If you parse that too keenly, you end up with a situation where a he can TWF with a Cestus or Spiked Gauntlet as his off-hand weapon because it isn't wielded "in" his hand (you wear such weapons "around" your hand). As I said, it boils down to how the mechanical term "in your hand" is meant to be parsed. On the one hand (no pun intended), it could refer specifically to a hand-associated weapon such as a dagger, cestus, etc. That would omit non-hand weapons such as Boot Blades and Boulder Helmets as well as Unarmed Strikes. This would also omit all spells other than Rays and other Weapon-like spells (ie. Flame Blade). On the other hand, if it's referring to the abstracted mechanical concept of making an off-hand attack, where the "weapon" used for the off-hand attack is replaced with a spell, that spell still logically serves as the "weapon" in your off-hand (the "in your other hand" they speak of). In that case, any spell, from a ray to a touch to an offensive non-attack-roll spell (fireball, hold person) to a non-attack spell (haste) would qualify as the virtual "weapon" "in your hand", as would any non-hand-associated weapons as, even though they aren't being wielded in a hand, they are being wielded in your off-hand as a mechanical rules element.

So...
1 st case: Spell combat and a buff like spell: ie Shield / bull Str etc...

If "in your hand" is your physical hand, it works.
If "in your hand" is your mechanical rules-element hand, no.

2nd case: Spell combat and attack spell : ie Frostbite / Shocking grasp etc...

And use your off hand to make a touch attack

while you are attacking with off hand a spell isn't considered a weapon (even if you are considered armed because of the touch spell)

Same as case 1

3 rd case: Spell combat and attack spell : ie Frostibe / Shocking grasp etc... Using spellstrike to deliver the spell
you are using the weapon in your main hand to deliver the spell casted. Therefore not attacking with a weapon in your off hand

Same as case 1

4th case: Spell Combat and Ray. Rays are considered weapons, mechanically speaking (you can take Weapon Focus Ray, for instance). So attacking with a Ray could be considered attacking with a weapon in your other hand.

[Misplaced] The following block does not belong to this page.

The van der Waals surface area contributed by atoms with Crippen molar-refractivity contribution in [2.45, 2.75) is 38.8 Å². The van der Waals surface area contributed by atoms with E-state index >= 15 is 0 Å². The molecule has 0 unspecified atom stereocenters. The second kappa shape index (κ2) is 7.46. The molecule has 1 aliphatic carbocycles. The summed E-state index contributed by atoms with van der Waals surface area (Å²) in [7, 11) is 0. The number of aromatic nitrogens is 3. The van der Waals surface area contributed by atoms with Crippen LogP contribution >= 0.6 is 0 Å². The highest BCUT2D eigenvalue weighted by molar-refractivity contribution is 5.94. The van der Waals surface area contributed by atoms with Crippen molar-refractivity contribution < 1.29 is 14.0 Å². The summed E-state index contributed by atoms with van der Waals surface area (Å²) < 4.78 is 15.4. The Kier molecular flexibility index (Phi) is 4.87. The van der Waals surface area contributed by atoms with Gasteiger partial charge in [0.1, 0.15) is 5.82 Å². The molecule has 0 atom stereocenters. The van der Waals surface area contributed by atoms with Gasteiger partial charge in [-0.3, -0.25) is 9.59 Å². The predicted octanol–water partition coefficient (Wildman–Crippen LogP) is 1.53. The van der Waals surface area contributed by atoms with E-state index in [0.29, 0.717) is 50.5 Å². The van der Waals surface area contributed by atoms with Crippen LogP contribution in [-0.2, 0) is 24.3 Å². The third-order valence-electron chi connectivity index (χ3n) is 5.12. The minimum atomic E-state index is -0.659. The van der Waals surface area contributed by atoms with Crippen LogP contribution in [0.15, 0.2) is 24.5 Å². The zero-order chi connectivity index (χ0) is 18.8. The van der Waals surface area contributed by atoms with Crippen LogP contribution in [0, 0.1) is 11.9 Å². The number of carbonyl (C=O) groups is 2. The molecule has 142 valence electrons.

No in either case


I played a game once and found a weapon. They were limited on text box size and the name was too long to display in its entirety so they shortened it. Unfortunately, this particular weapon was a Black Bastard Sword. They wanted to keep the 'Black' descriptor and didn't just want to call it a 'Black Sword'. So... "You have found a Black Bastard." And it occurs to me, that a Magus wielding a pair of Black Bastard Swords... who's nickname is "The Black Bastard" may be ideal for what you're trying to pull off.


Tiemmothi wrote:
Stockvillain wrote:

@Delos:

That is not a Race Trait, from the list of Traits. It doesn't work with Adopted. It's a racial trait, which, as has been pointed out in this thread, is *not* the same thing.
My question regarding this is half elf and half orc, could they take this racial trait even tho they dont have the free human feat to give up?

You're conflating terminology. It's understandable given the terrible mess they made of the naming, but let me try to break it down for you.

Traits (capital T): This is the character traits system introduced in APG. These are divided into several categories such as Social, Combat, Magic, Faith, Race, etc. Except for the Race category, other traits are open to any race. Each one counts as, roughly, half a feat in terms of power. You are typically given two gratis when you make your character and are used to provide plot hooks for the GM with slight mechanical benefit to the character.

Racial traits (lower case T): These are qualities built into each race. Humans get their bonus feat, Elves get immunity to sleep, Dwarves get Darkvision, etc. These are built into the specific race entry and don't cross over into other races. Not even the hybrid races (half-orc, half-elf) get access to their parent race's Racial traits; unless they have an available alternate racial trait that mimics a parent racial trait.